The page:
Blakeney was very honored and emotional about receiving this award. He thanked his manager and RVA.
“RVA is a fabulous company to work for,” said Blakeney. “Thank you ATCA.”
Robert Carr, ZLA
Carr received the William A. Parenteau Memorial Award, presented to
“an individual for an outstanding achievement or contribution, which has
added to the quality, safety or efficiency of air traffic control.”
a NATCA member since 1990, won for his performance while serving as an
Airspace and Procedures Support Specialist at ZLA from Jan. 1, 2010
through June 30, 2011. During that time, Carr’s efforts and experience
were an integral component in the transformation of the Pacific Ocean
warning areas within ZLA’s airspace. Specifically, Carr was the point of
contact for all coordination during the redesign. Through his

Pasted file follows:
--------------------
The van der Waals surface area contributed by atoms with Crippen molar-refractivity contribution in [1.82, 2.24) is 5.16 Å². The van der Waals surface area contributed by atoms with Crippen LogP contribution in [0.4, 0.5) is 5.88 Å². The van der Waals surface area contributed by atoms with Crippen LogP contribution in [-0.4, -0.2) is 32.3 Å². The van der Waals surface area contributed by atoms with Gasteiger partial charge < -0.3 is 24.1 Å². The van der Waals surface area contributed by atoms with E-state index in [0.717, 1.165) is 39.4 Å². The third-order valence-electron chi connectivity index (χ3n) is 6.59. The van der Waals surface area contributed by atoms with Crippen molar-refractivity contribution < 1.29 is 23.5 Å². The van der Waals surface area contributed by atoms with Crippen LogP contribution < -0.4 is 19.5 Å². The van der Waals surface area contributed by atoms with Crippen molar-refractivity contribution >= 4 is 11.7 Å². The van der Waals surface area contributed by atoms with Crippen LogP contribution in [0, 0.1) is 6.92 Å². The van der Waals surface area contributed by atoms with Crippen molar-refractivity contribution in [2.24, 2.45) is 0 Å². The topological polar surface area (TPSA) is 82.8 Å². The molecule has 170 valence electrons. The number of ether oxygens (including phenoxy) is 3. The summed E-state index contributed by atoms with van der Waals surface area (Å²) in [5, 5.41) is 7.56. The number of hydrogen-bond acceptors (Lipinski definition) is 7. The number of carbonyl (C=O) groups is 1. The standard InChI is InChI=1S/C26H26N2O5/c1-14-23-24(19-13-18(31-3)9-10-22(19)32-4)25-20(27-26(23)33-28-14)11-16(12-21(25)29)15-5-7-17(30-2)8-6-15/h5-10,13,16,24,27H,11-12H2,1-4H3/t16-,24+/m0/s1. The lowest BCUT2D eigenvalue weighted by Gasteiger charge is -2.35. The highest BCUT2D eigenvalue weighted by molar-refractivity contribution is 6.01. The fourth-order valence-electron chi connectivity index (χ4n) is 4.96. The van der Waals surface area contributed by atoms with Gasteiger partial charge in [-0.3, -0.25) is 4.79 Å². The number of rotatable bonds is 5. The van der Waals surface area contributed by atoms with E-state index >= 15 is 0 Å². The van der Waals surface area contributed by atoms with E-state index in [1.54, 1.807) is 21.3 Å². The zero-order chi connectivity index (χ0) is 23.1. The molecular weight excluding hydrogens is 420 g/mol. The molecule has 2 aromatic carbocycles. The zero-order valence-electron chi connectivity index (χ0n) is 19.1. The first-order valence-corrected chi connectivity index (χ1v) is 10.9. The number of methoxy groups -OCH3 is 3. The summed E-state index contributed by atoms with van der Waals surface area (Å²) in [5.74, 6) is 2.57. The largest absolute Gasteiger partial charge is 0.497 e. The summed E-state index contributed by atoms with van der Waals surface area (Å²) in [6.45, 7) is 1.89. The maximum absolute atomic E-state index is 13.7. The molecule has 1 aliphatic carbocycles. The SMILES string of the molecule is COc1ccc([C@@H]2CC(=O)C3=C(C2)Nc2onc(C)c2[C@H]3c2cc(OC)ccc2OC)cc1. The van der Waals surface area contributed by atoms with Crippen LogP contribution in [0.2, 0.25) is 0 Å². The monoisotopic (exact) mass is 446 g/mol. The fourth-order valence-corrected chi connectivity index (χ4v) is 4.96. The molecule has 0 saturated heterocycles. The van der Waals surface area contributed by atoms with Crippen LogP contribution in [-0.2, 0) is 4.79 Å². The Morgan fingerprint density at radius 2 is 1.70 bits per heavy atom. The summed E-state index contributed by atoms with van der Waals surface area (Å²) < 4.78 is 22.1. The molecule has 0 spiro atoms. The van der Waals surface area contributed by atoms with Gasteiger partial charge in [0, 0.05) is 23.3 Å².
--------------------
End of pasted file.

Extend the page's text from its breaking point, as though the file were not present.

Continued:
direction, ZLA significantly contributed to the goal of more efficient
use of airspace.
The airspace, which significantly impacts the
arrivals and departures into Southern California, was redesigned in
several steps. Carr partnered with the military on behalf of ZLA,
instilling a sense of confidence and trust. He worked collaboratively
with them to redesign two contiguous pieces of airspace (W-532 and
W-289). The redesign significantly enhanced the ability of the airspace
users to efficiently schedule and utilize the airspace.
projected savings from this redesign are astounding. Conservatively, the
redesign for W-532 and W-289 demonstrate a total combined annual
savings of approximately $1.9 million. From 2011 through 2020, a total
combined annual savings is estimated at $20.4 million. And these numbers
don’t yet factor in fuel and time savings.
“I was really stunned when I was notified I won,” said Carr.
thanked the military representatives on the project for taking a leap